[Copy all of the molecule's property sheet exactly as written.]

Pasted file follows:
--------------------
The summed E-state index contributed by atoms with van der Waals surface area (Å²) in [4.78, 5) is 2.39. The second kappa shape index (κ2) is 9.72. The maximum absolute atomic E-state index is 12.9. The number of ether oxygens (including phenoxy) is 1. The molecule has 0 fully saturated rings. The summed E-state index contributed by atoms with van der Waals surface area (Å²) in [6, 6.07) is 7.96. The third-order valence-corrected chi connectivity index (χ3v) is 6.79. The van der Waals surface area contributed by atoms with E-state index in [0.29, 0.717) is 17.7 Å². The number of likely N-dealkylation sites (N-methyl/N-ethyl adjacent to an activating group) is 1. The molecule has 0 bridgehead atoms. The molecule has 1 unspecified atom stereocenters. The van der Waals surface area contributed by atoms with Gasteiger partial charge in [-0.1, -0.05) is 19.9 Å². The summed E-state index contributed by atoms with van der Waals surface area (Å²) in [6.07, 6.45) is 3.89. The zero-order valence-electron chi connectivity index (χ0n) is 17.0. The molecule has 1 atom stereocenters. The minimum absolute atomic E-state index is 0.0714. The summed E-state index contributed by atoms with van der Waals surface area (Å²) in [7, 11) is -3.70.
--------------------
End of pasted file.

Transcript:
The summed E-state index contributed by atoms with van der Waals surface area (Å²) in [4.78, 5) is 2.39. The second kappa shape index (κ2) is 9.72. The maximum absolute atomic E-state index is 12.9. The number of ether oxygens (including phenoxy) is 1. The molecule has 0 fully saturated rings. The summed E-state index contributed by atoms with van der Waals surface area (Å²) in [6, 6.07) is 7.96. The third-order valence-corrected chi connectivity index (χ3v) is 6.79. The van der Waals surface area contributed by atoms with E-state index in [0.29, 0.717) is 17.7 Å². The number of likely N-dealkylation sites (N-methyl/N-ethyl adjacent to an activating group) is 1. The molecule has 0 bridgehead atoms. The molecule has 1 unspecified atom stereocenters. The van der Waals surface area contributed by atoms with Gasteiger partial charge in [-0.1, -0.05) is 19.9 Å². The summed E-state index contributed by atoms with van der Waals surface area (Å²) in [6.07, 6.45) is 3.89. The zero-order valence-electron chi connectivity index (χ0n) is 17.0. The molecule has 1 atom stereocenters. The minimum absolute atomic E-state index is 0.0714. The summed E-state index contributed by atoms with van der Waals surface area (Å²) in [7, 11) is -3.70.